Warm Colors – Reds, yellows, oranges are warm colors. They add liveliness to a room. Use these colors in larger rooms as they tend to close in smaller rooms.

Cool Colors – Blues, purles and most greens are cool colors. They evoke calmness and relaxation. Use these colors in smaller, more intimate rooms.

So Now what?

It can be overwhelming to say the least!  Often we choose a color because we are simply drawn to it and that’s ok! What makes your choice even more pleasing to you and others is what you accent your choice with. Why not add a pop of color to balance your room? Now you have the knowledge of how colors make you feel, how they are made, and more, but what do you choose as your accent colors?

Color Theory Complimentary
Photo by Jens Behrmann

Complimentary colors such as red and green, blue and orange, or yellow and purple are often the easiest colors to use when decorating. One becomes the dominant and the other the accent. That’s easy right?

Color Theory
Photo by Igor Starkov

Because the colors are high contrast, you could mix them in with neutrals. So if you have tan, white or grey walls use the complementary colors as accents. It softens the bright colors and also gives the room a pop of color instead of being overwhelmed with color.

If you are not into boldness, then choose your first complimentary color as your foundation and add two colors on either side of its opposite color. Such as a muted or light blue with a pop of red-orange and yellow orange.

Color Theory
Photo by Alexandra Gorn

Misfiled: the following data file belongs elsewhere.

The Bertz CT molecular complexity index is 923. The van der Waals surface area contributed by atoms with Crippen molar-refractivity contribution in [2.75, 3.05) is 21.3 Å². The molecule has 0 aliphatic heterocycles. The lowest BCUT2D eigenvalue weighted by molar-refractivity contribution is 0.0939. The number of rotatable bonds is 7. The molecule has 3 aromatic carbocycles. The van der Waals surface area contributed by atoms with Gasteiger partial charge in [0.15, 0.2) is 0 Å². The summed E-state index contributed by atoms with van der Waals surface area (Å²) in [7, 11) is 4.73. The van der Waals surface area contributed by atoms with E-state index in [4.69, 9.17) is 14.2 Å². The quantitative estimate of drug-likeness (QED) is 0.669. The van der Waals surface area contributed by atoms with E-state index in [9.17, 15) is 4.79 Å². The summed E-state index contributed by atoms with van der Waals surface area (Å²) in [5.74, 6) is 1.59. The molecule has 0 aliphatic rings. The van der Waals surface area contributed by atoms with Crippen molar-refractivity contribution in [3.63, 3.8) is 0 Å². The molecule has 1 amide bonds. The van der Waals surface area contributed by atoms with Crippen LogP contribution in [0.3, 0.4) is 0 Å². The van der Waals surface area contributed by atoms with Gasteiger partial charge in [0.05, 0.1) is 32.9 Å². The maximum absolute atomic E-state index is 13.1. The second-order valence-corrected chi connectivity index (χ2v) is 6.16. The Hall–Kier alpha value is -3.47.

If you choose Analogous colors, then use the 60-30-10 rule. Choose your base color, then one to support it and the last to vibrantly accent it. Neutrals are often used in this manner. White is the dominant covering 60% of the room, gray is used in 30% and black is the pop at 10%.

Color Theory

Using the Triadic colors results in a dramatic and bold statement. These colors are often found in child’s playrooms or game rooms.

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Many people consider there to be a psychology that surrounds color. With each color evoking emotion and feelings. Get a full look at color choices in the home.
ColorTheory #ColorPsychology #ColorChoices #Colorstouse #Designwithcolor

In Conclusion

I hope that gives you a bit of help when choosing colors for your Craft Room or for any room in your house! For my craft room I chose a nice teal and my contrast will be bright bold Primary colors. I want to be inspired when I go in there and feel happy and bright! You will see the colors I chose in the next series on Prepping and Painting your Craft Room.

What is your favorite color? Did this help you to decide on a color scheme for your next room? Let me know in the comments!